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Board of Visitors reviews fall 2020 opening, looks to protect financial future

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    Board of Visitors  The W&M Board of Visitors met in a physically distant meeting in the renovated Alumni House on Aug. 25, 2020.  Photo by Erin Zagursky
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The Board of Visitors heard updates on the opening of the fall 2020 academic year at its meeting Tuesday. The board unanimously approved measures that will help William & Mary weather the financial implications brought on by the COVID-19 pandemic.

Administrators provided details on academics, student affairs, move-in and orientation, additional mitigation measures, compliance efforts, promotion of student mental health, and multiple modes of COVID-19 testing – including prevalence sampling stratified to reflect the risk factors of different employees and students.

The final design for the university's memorial to the enslaved was unveiled before the board and William & Mary President Katherine A. Rowe took presidential action to formally acknowledge the original Indigenous inhabitants of the state-owned land on which the Williamsburg campus resides. She also announced two named directorships, presenting the Thomasina E. Jordan Directorship of the American Indian Resource Center to Anthropology Professor Danielle Moretti-Langholtz and the Robert Francis Engs Directorship of the Lemon Project to Assistant Professor of History Jody Allen. 

The board also received a comprehensive update on William & Mary’s current financial picture, including efforts to mitigate a 2020-21 budget shortfall of between $30 million and $100 million. 

Board actions included authorizing Chief Operating Officer Amy Sebring and  Rowe to issue up to $200 million in combined debt restructuring and new debt. At Rowe’s request, the board temporarily reduced her salary by 15% through the end of the calendar year. Provost Peggy Agouris and Sebring have also taken a voluntary salary reduction. In recognition of extraordinary work by faculty and staff, the board also unanimously endorsed a resolution of support for Rowe’s decision to grant paid recognition leave to employees on Nov. 30, 2020.

Adapting move-in and orientation

This year’s move-in included touchless adaptations, such as a drive-through check-in that proved so efficient that it will be adopted in future years, said Ginger Ambler ’88, Ph.D. ’06, vice president for student affairs. Sophomores, juniors, seniors and graduate students will move back around Labor Day.

William & Mary required all students moving in to present a negative COVID-19 test. The initial phase of the program encountered some timing errors, Ambler said, but the university responded by rapidly setting up a call center, an online intake form to triage challenges faced by families and a case management system. W&M’s expanded student health services allowed for additional testing options to move students in quickly and safely. 

New Student Orientation was conducted both in-person and remotely, with orientation aides specially designated to help create community and engagement for students learning remotely, Ambler said. 

“We are doing something that’s easy to describe but very hard to execute,”  Rowe said, describing Path Forward 2020’s plan allowing students and faculty the flexibility to choose whether they will be remote or on campus – and for students and employees on campus to use every tool available to minimize transmission of the virus.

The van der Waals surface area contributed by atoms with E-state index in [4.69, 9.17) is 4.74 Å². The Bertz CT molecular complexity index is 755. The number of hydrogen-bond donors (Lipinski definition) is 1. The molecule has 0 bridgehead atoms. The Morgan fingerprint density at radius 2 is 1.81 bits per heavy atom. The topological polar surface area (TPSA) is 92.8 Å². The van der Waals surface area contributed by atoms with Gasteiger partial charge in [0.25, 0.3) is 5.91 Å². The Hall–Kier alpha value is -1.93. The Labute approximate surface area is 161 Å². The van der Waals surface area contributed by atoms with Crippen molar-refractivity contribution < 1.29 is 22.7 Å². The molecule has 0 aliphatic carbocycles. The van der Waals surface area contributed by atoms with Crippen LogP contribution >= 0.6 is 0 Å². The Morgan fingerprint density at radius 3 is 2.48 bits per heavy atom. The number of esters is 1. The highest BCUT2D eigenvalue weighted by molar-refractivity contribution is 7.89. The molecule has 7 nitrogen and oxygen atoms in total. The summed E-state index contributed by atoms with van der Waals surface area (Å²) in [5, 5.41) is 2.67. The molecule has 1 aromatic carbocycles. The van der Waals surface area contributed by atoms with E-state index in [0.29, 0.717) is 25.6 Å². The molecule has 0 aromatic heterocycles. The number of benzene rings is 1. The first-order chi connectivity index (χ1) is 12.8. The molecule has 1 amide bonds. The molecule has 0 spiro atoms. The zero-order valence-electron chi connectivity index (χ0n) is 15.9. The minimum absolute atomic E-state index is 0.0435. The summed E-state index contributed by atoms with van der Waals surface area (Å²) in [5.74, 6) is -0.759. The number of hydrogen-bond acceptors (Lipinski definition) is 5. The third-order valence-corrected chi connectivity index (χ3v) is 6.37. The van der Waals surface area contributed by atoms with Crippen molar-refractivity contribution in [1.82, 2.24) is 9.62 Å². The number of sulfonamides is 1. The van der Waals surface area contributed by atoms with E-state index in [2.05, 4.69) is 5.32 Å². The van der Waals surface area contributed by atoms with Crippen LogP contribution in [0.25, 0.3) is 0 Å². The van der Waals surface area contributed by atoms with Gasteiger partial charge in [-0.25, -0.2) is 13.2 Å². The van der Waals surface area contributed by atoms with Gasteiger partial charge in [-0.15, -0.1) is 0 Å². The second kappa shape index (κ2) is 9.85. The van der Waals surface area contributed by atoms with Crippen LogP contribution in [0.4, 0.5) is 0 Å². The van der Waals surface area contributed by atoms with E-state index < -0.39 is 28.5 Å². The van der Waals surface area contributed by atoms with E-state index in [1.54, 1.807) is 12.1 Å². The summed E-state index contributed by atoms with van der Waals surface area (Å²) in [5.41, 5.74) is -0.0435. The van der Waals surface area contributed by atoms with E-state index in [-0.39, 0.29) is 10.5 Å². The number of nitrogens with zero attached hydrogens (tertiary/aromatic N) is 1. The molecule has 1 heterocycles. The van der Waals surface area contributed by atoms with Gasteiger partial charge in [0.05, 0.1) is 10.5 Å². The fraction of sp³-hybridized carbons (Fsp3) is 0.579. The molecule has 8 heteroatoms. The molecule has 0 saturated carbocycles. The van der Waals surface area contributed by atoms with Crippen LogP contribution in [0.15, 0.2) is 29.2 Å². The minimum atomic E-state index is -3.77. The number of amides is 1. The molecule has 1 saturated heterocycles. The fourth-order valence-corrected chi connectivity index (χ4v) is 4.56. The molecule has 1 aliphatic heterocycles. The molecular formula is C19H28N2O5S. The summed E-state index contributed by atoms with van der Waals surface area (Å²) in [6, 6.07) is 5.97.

Acknowledging tribal lands; new directorships

On Tuesday, Rowe announced a formal acknowledgment about the original inhabitants of the state-owned land on which William & Mary’s Williamsburg campus resides. The action was a concrete and affirmative part of larger commitments W&M has made to partner with the university’s historically-linked Indigenous communities over the past two decades. 

“The practice of land acknowledgement is growing at peer institutions,” Rowe told the board Tuesday. “It represents a commitment to a culture of inclusion that begins with recognizing the Indigenous peoples of our region. At William & Mary, respect for our region’s complex history and the university’s place in it is an essential part of our teaching and research mission.”

William & Mary partnered with present-day descendants to create appropriate language of acknowledgement. After consultation and input from Virginia’s Tribal leaders, Rowe issued the following statement:

William & Mary acknowledges the Indigenous peoples who are the original inhabitants of the lands our campus is on today – the Cheroenhaka (Nottoway), Chickahominy, Eastern Chickahominy, Mattaponi, Monacan, Nansemond, Nottoway, Pamunkey, Patawomeck, Upper Mattaponi, and Rappahannock tribes – and pay our respect to their tribal members past and present.

In recognition of two faculty members’ “extraordinary service to the university and the commonwealth,” Rowe also announced two named directorships. She presented the Thomasina E. Jordan Directorship of the American Indian Resource Center to Anthropology Professor Danielle Moretti-Langholtz and the Robert Francis Engs Directorship of the Lemon Project to Assistant Professor of History Jody Allen.

Both directorships are named for the academic mentors that inspired both Moretti-Langholtz and Allen, and who were instrumental in establishing or encouraging the founding of the American Indian Resource Center and the Lemon Project, respectively. The directorships each carry a $5,000 annual stipend to the research projects, which will be made available after COVID-19 funding restrictions are lifted.